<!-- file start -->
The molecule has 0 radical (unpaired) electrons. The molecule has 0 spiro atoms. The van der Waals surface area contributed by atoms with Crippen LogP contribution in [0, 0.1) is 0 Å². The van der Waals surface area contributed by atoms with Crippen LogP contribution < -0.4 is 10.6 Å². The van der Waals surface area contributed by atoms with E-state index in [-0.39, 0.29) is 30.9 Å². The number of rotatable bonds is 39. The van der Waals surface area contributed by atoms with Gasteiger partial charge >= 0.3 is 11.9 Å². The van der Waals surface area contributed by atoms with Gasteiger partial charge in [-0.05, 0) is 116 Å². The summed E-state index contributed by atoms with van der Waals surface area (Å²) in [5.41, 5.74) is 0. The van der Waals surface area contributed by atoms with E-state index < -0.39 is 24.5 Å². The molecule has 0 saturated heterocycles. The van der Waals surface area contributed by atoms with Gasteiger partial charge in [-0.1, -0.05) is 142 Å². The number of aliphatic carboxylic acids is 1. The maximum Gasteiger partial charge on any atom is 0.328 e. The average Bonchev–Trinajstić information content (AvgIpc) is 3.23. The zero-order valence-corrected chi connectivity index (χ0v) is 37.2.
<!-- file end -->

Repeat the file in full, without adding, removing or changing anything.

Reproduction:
The molecule has 0 radical (unpaired) electrons. The molecule has 0 spiro atoms. The van der Waals surface area contributed by atoms with Crippen LogP contribution in [0, 0.1) is 0 Å². The van der Waals surface area contributed by atoms with Crippen LogP contribution < -0.4 is 10.6 Å². The van der Waals surface area contributed by atoms with E-state index in [-0.39, 0.29) is 30.9 Å². The number of rotatable bonds is 39. The van der Waals surface area contributed by atoms with Gasteiger partial charge >= 0.3 is 11.9 Å². The van der Waals surface area contributed by atoms with Gasteiger partial charge in [-0.05, 0) is 116 Å². The summed E-state index contributed by atoms with van der Waals surface area (Å²) in [5.41, 5.74) is 0. The van der Waals surface area contributed by atoms with E-state index < -0.39 is 24.5 Å². The molecule has 0 saturated heterocycles. The van der Waals surface area contributed by atoms with Gasteiger partial charge in [-0.1, -0.05) is 142 Å². The number of aliphatic carboxylic acids is 1. The maximum Gasteiger partial charge on any atom is 0.328 e. The average Bonchev–Trinajstić information content (AvgIpc) is 3.23. The zero-order valence-corrected chi connectivity index (χ0v) is 37.2.